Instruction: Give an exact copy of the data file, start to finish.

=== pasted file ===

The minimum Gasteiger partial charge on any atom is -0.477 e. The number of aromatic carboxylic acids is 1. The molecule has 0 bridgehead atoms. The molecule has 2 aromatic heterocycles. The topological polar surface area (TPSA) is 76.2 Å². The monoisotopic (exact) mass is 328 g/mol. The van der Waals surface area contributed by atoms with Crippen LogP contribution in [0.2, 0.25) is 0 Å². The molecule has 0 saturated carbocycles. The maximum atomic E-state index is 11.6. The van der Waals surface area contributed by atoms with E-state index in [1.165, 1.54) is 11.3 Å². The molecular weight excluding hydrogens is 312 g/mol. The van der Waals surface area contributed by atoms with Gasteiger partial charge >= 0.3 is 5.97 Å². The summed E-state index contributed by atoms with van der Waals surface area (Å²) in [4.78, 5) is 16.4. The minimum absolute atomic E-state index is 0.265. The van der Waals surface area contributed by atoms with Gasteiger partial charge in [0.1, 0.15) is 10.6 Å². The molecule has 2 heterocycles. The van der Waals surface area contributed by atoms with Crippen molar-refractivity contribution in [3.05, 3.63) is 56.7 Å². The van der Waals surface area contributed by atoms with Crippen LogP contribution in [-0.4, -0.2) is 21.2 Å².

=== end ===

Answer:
The minimum Gasteiger partial charge on any atom is -0.477 e. The number of aromatic carboxylic acids is 1. The molecule has 0 bridgehead atoms. The molecule has 2 aromatic heterocycles. The topological polar surface area (TPSA) is 76.2 Å². The monoisotopic (exact) mass is 328 g/mol. The van der Waals surface area contributed by atoms with Crippen LogP contribution in [0.2, 0.25) is 0 Å². The molecule has 0 saturated carbocycles. The maximum atomic E-state index is 11.6. The van der Waals surface area contributed by atoms with E-state index in [1.165, 1.54) is 11.3 Å². The molecular weight excluding hydrogens is 312 g/mol. The van der Waals surface area contributed by atoms with Gasteiger partial charge >= 0.3 is 5.97 Å². The summed E-state index contributed by atoms with van der Waals surface area (Å²) in [4.78, 5) is 16.4. The minimum absolute atomic E-state index is 0.265. The van der Waals surface area contributed by atoms with Gasteiger partial charge in [0.1, 0.15) is 10.6 Å². The molecule has 2 heterocycles. The van der Waals surface area contributed by atoms with Crippen molar-refractivity contribution in [3.05, 3.63) is 56.7 Å². The van der Waals surface area contributed by atoms with Crippen LogP contribution in [-0.4, -0.2) is 21.2 Å².